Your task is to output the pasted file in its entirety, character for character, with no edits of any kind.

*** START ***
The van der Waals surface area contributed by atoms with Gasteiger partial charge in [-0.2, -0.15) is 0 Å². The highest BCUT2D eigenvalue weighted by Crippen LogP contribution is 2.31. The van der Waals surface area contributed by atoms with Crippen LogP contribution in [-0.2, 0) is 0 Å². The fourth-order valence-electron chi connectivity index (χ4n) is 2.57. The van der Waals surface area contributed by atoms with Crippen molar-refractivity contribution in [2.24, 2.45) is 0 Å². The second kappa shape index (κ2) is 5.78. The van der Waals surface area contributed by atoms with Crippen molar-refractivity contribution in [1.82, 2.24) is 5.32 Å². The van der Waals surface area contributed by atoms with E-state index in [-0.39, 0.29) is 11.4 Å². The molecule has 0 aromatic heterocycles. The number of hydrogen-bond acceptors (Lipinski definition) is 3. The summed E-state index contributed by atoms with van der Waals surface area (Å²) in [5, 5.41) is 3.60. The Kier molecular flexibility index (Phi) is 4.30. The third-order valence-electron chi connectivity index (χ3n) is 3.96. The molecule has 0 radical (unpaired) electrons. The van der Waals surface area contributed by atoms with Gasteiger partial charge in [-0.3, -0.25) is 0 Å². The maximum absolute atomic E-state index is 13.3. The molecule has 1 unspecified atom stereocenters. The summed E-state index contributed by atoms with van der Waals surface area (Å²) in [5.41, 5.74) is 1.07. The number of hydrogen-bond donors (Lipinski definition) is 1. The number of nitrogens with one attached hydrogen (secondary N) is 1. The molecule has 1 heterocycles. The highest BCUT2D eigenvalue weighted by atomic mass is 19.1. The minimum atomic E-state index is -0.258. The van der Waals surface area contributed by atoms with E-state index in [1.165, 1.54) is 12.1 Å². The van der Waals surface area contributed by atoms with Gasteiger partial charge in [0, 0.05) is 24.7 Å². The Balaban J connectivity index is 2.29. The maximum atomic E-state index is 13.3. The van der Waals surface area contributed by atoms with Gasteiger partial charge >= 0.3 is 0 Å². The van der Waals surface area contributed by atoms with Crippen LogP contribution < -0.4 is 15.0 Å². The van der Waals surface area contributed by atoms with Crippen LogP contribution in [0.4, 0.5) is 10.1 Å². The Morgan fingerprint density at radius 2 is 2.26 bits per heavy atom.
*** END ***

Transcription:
The van der Waals surface area contributed by atoms with Gasteiger partial charge in [-0.2, -0.15) is 0 Å². The highest BCUT2D eigenvalue weighted by Crippen LogP contribution is 2.31. The van der Waals surface area contributed by atoms with Crippen LogP contribution in [-0.2, 0) is 0 Å². The fourth-order valence-electron chi connectivity index (χ4n) is 2.57. The van der Waals surface area contributed by atoms with Crippen molar-refractivity contribution in [2.24, 2.45) is 0 Å². The second kappa shape index (κ2) is 5.78. The van der Waals surface area contributed by atoms with Crippen molar-refractivity contribution in [1.82, 2.24) is 5.32 Å². The van der Waals surface area contributed by atoms with E-state index in [-0.39, 0.29) is 11.4 Å². The molecule has 0 aromatic heterocycles. The number of hydrogen-bond acceptors (Lipinski definition) is 3. The summed E-state index contributed by atoms with van der Waals surface area (Å²) in [5, 5.41) is 3.60. The Kier molecular flexibility index (Phi) is 4.30. The third-order valence-electron chi connectivity index (χ3n) is 3.96. The molecule has 0 radical (unpaired) electrons. The van der Waals surface area contributed by atoms with Gasteiger partial charge in [-0.3, -0.25) is 0 Å². The maximum absolute atomic E-state index is 13.3. The molecule has 1 unspecified atom stereocenters. The summed E-state index contributed by atoms with van der Waals surface area (Å²) in [5.41, 5.74) is 1.07. The number of hydrogen-bond donors (Lipinski definition) is 1. The number of nitrogens with one attached hydrogen (secondary N) is 1. The molecule has 1 heterocycles. The highest BCUT2D eigenvalue weighted by atomic mass is 19.1. The minimum atomic E-state index is -0.258. The van der Waals surface area contributed by atoms with E-state index in [1.165, 1.54) is 12.1 Å². The van der Waals surface area contributed by atoms with Gasteiger partial charge in [0, 0.05) is 24.7 Å². The Balaban J connectivity index is 2.29. The maximum atomic E-state index is 13.3. The van der Waals surface area contributed by atoms with Gasteiger partial charge >= 0.3 is 0 Å². The van der Waals surface area contributed by atoms with Crippen LogP contribution < -0.4 is 15.0 Å². The van der Waals surface area contributed by atoms with Crippen LogP contribution in [0.4, 0.5) is 10.1 Å². The Morgan fingerprint density at radius 2 is 2.26 bits per heavy atom.